Nigeria after Fareed Zakaria….Nothing changes…

On 17th November 2012, Fareed Zakaria lived to his billing – a good orator with sharp insights of the undercurrents that shape politics and economy. I am pretty sure that neither Airtel (the organizers of the Night of Influence) nor the 500 influential men and women that attended the event were disappointed.

Fareed came, delivered his message, (most likely collected his speaker’s honorarium) and has since left the shores of Nigeria, maybe never to step back. What I find disheartening is that there is simply nothing new that Fareed has told us that we did not know about. To be fair to Fareed, this was not due to lack of research or preparation on his part. No! Simply put, there is nothing new that we need to hear as to how to fix our country.

A couple of months ago, I was at a professional conference in Abuja. The invited speaker was asked to come and speak to us regarding corruption. This wise sage, who has also grown weary about being invited to lecture on corruption, came to the podium and announced why he was invited to the conference. Thereafter, he asked the question whether there was anyone in the audience that did not understand what corruption was. No hands came up. Thereafter he followed with the question – “Is there anyone that does not know how to stop corruption”? Still, no hands were raised. As a courtesy, he said he will help us, in case there was anyone in the crowd that doesn’t understand how to stop corruption – do not give and do not take bribes. Thereafter, this man went back to his seat and told the conference organisers to continue with the agenda.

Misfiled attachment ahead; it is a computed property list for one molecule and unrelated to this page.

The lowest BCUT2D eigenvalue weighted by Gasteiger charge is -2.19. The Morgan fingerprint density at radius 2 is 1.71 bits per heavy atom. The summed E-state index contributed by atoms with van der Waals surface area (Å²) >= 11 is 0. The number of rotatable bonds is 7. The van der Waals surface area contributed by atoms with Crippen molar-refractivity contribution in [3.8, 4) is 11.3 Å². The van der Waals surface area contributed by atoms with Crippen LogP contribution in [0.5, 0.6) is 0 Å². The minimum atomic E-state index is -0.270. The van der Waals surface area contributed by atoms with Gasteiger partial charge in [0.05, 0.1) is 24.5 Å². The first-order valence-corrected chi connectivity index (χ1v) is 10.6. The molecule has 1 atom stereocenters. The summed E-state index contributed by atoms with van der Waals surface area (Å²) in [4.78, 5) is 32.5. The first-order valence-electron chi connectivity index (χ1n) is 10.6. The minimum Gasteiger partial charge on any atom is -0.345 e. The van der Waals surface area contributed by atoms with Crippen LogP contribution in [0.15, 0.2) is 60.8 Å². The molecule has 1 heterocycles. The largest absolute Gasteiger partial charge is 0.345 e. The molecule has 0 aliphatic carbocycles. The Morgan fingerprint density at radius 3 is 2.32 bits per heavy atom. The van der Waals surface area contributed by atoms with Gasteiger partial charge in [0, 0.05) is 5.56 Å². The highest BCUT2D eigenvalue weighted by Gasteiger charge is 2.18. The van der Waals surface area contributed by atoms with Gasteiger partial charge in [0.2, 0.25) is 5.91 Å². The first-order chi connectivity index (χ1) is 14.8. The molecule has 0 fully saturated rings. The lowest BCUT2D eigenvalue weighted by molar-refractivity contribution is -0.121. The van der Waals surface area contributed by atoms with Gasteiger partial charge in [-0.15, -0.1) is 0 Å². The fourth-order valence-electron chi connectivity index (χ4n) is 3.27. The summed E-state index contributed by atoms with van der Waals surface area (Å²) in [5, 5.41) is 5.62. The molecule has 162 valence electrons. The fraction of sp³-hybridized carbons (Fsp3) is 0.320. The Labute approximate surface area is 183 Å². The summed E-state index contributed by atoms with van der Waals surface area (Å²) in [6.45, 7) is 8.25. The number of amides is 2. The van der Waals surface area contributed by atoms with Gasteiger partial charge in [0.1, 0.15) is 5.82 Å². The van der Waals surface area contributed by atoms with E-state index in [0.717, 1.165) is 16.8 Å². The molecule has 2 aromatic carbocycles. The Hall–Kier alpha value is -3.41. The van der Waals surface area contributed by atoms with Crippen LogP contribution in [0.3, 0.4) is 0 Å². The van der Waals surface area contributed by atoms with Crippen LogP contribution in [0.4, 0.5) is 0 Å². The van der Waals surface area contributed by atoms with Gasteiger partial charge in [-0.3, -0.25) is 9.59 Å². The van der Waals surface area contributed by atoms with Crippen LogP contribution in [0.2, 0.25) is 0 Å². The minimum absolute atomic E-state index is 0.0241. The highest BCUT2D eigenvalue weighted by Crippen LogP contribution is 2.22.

We all know what our problem is in Nigeria – we have leaders who are epitomes of corruption and we have followers who are indifferent and too weak to demand accountability from the leaders. If we simply address these, we need no Fareed nor any sage out there to lecture us on “Political Economy of Africa: the Challenge of Leadership”. Fareed was on point in terms of the weakness in leadership but this is not a new lesson to us. The greater question is how do we address this and are Nigerians really ready to change this? I think the answer is “NO” – Nigerians are simply too resilient, cowardly and will rather continue to be onlookers until the nation is completely plundered.

One maxim that comes handy and that I expect Fareed and everyone that really want to help Nigeria to preach is this – “They only deserve freedom, who are prepared to defend it”. The question is are Nigerians prepared to defend a corrupt free Nigeria? The lesson from the Arab Spring that forced the rulers of Tunisia, Egypt, Libya and Yemen from power is that when the people are really ready for change, change will definitely come.

Thanks Fareed Zakaria, but we as Nigerians need to step up and determine our fate.

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